Two anonymous $1 million gifts have helped Southwestern University complete its $150 million fundraising campaign two years ahead of schedule. 

An alumnus and his wife committed to one of the gifts while the parents of a Southwestern graduate provided the second $1 million gift.  Both couples wanted to complete the campaign early  in honor of Jake B. Schrum, who retired from Southwestern at the end of June after serving as president of the university for 13 years.

“It is wonderful for Jake and his wife, Jane, to close their tenure with these gifts,” said Rick McKelvey, vice president for university relations.

One anonymous donor had offered to give the last $1 million of the campaign if the university could raise $149 million by June 30. As of June 28, the university was still about $1.5 million away from that goal. However, on June 28 the university received official notification of a bequest that will be worth $1 million. Just $500,000 short of the goal, university fundraisers spent the final weekend of June raising that amount in the form of gifts ranging from $5,000 to $175,000.

Southwestern began planning the Thinking Ahead campaign in 2001, shortly after Schrum became president. The campaign was publicly launched in the spring of 2006 with a goal of $125 million. In 2011, the university’s Board of Trustees voted to raise the campaign goal to $150 million to help secure funds for a new science center.

The money raised through the Thinking Ahead campaign has dramatically changed the face of Southwestern, both physically and academically. New buildings that were funded by the campaign include the Dorthy Manning Lord Residential Center,  The Wilhelmina Cullen Admission Center and the Prothro Center for Lifelong Learning, which consolidates student services into one building. Several buildings also were renovated, including the Alma Thomas Fine Arts Center, the historic Roy and Lillie Cullen Building, Moody-Shearn Residential Hall and Herman Brown Residential Hall. More than $8 million has been raised for the new science center.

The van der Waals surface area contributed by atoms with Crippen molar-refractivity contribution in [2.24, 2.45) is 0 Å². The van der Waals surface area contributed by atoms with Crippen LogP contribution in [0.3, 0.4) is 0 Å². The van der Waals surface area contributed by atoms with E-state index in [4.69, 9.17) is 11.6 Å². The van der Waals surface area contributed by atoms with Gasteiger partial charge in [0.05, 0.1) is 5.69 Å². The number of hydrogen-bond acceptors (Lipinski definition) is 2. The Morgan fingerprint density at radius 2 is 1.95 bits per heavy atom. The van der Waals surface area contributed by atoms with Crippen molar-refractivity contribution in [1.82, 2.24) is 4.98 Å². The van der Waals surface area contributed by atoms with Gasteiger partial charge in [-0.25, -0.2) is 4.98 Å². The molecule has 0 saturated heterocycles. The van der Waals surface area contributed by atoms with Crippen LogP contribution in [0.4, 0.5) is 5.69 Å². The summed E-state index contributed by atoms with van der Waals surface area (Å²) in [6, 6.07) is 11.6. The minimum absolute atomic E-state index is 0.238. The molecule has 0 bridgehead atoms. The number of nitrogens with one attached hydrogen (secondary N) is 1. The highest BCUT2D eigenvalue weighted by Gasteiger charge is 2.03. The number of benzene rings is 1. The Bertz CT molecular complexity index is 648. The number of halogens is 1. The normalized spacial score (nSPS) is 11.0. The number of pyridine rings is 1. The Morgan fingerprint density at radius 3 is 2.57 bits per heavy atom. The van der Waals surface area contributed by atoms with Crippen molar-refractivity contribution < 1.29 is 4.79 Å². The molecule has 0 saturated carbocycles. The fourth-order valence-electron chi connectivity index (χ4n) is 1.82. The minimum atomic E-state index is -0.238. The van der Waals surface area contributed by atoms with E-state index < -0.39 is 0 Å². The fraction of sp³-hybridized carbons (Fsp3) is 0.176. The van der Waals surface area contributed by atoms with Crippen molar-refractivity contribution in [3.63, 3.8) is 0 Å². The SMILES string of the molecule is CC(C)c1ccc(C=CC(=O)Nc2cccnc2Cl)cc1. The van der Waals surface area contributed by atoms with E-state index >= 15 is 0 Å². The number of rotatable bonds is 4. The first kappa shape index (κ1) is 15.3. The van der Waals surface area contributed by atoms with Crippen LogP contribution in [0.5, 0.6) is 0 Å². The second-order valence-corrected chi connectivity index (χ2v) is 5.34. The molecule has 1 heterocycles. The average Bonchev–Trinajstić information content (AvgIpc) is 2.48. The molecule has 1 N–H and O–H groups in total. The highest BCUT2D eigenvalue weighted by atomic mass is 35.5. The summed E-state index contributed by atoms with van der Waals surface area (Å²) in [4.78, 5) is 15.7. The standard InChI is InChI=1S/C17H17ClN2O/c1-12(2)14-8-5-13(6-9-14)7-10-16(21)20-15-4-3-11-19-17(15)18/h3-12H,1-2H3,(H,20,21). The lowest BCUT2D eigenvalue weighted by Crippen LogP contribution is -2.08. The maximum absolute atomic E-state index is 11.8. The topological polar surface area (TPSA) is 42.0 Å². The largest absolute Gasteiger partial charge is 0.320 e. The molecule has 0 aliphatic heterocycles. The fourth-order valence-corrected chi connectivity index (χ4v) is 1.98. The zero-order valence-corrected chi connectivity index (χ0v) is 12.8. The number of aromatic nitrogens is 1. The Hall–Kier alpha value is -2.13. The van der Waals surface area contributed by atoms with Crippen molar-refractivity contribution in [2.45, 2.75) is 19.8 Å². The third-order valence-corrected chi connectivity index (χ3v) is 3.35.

Southwestern also was able to enhance its athletic facilities with campaign funds. A new softball field and a baseball field house were built, lights and a new sound system were added to the soccer/lacrosse field, and several existing fields and locker rooms were renovated or enhanced.

On the academic side, the campaign provided initial funding for 18 new faculty positions. It also funded the creation of a new program called Paideia that has become integral to Southwestern’s educational experience.

Funds raised by the campaign also will enable more students to take advantage of the educational experience Southwestern offers. The campaign raised more than $20 million to support student scholarships. An additional $1 million was raised specifically for the Dixon Scholars Program, which provides scholarships for African American, Hispanic and Native American students. Forty students who are currently enrolled at Southwestern benefit from this program.

The Thinking Ahead campaign was the largest fundraising campaign in Southwestern’s history.

“The entire Southwestern community should take pride in reaching the $150 million goal of the Thinking Ahead campaign,” said former President Schrum. “It is especially meaningful to Jane and me that numerous gifts were given in this last year to honor our service to the university.”

Kent Huntsman, associate vice president for development in the office of University Relations, said he was particularly proud of the fact that more than half of Southwestern’s alumni gave a gift at some point in the campaign.

Southwestern now plans to focus its attention on raising the rest of the money needed for its new science center. The university still needs to raise $16 million for that facility.